A citywide prevention program using ivermectin as prophylaxis for COVID-19 was implemented in Itajaí, a southern city in Brazil in the state of Santa Catarina between July 2020 and December 2020.
According to this comprehensive study, the regular use of ivermectin as a prophylactic agent was associated with significantly reduced COVID-19 infection, hospitalization, and death rates. The ivermectin non-users were two times more likely to die of COVID-19 than ivermectin users in the overall population analysis.
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Materials and methods: We analyzed data from a prospective, observational study of the citywide COVID-19 prevention with ivermectin program, which was conducted between July 2020 and December 2020 in Itajaí, Brazil. Study design, institutional review board approval, and analysis of registry data occurred after completion of the program. The program consisted of inviting the entire population of Itajaí to a medical visit to enroll in the program and to compile baseline, personal, demographic, and medical information. In the absence of contraindications, ivermectin was offered as an optional treatment to be taken for two consecutive days every 15 days at a dose of 0.2 mg/kg/day. In cases where a participating citizen of Itajaí became ill with COVID-19, they were recommended not to use ivermectin or any other medication in early outpatient treatment. Clinical outcomes of infection, hospitalization, and death were automatically reported and entered into the registry in real time. Study analysis consisted of comparing ivermectin users with non-users using cohorts of infected patients propensity score-matched by age, sex, and comorbidities. COVID-19 infection and mortality rates were analyzed with and without the use of propensity score matching (PSM).
Results: Of the 223,128 citizens of Itajaí considered for the study, a total of 159,561 subjects were included in the analysis: 113,845 (71.3% of the population above 18 years old) regular ivermectin users and 45,716 (23.3%) non-users. Of these, 4,311 ivermectin users were infected, among which 4,197 were from the city of Itajaí (3.7% infection rate), and 3,034 non-users (from Itajaí) were infected (6.6% infection rate), with a 44% reduction in COVID-19 infection rate (risk ratio [RR], 0.56; 95% confidence interval (95% CI), 0.53-0.58; p < 0.0001). Using PSM, two cohorts of 3,034 subjects suffering from COVID-19 infection were compared. The regular use of ivermectin led to a 68% reduction in COVID-19 mortality (25 [0.8%] versus 79 [2.6%] among ivermectin non-users; RR, 0.32; 95% CI, 0.20-0.49; p < 0.0001). When adjusted for residual variables, reduction in mortality rate was 70% (RR, 0.30; 95% CI, 0.19-0.46; p < 0.0001). There was a 56% reduction in hospitalization rate (44 versus 99 hospitalizations among ivermectin users and non-users, respectively; RR, 0.44; 95% CI, 0.31-0.63; p < 0.0001). After adjustment for residual variables, reduction in hospitalization rate was 67% (RR, 0.33; 95% CI, 023-0.66; p < 0.0001).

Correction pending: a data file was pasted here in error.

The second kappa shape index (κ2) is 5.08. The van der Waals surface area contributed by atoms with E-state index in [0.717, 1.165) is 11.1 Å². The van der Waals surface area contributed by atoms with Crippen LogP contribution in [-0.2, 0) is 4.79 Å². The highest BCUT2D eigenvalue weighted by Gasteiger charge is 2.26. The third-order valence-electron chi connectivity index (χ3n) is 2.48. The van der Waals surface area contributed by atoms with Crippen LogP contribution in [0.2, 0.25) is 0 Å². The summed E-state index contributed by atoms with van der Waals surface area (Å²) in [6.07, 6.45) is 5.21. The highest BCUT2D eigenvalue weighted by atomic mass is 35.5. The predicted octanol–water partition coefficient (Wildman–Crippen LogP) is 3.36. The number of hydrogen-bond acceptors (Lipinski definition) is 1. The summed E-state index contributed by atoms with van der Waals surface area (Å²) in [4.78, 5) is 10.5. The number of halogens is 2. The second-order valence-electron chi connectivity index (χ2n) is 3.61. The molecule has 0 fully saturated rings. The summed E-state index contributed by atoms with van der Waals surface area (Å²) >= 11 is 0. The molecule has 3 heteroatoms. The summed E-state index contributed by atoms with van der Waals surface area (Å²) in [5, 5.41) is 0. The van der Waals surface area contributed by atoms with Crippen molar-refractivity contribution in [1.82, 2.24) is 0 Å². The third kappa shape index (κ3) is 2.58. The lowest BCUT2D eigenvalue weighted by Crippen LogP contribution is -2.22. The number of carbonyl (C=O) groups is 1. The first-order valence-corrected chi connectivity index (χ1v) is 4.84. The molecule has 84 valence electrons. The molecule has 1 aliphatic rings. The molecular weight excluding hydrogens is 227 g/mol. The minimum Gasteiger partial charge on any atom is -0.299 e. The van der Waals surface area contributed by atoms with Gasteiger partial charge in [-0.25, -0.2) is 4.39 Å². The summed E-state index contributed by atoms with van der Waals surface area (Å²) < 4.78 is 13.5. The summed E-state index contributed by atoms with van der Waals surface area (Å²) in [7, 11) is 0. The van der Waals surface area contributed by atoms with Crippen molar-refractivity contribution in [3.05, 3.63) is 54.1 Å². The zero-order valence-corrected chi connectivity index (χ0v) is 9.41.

Of the 113,845 prophylaxed subjects from the city of Itajaí, 4,197 had a positive RT-PCR SARS-CoV-2 (3.7% infection rate), while 3,034 of the 37,027 untreated subjects had positive RT-PCR SARS-CoV-2 (6.6% infection rate), a 44% reduction in COVID-19 infection rate (risk ratio [RR], 0.56; 95% confidence interval (95% CI), 0.53-0.58; p < 0.0001). An addition of 114 subjects who used ivermectin and were infected were originally from other cities but were registered as part of the program, in a total of 4,311 positive cases among ivermectin users. For the present analysis, the 4,311 positive cases among subjects that used ivermectin and 3,034 cases among subjects that did not use ivermectin were considered. After PSM, two cohorts of 3,034 subjects were created.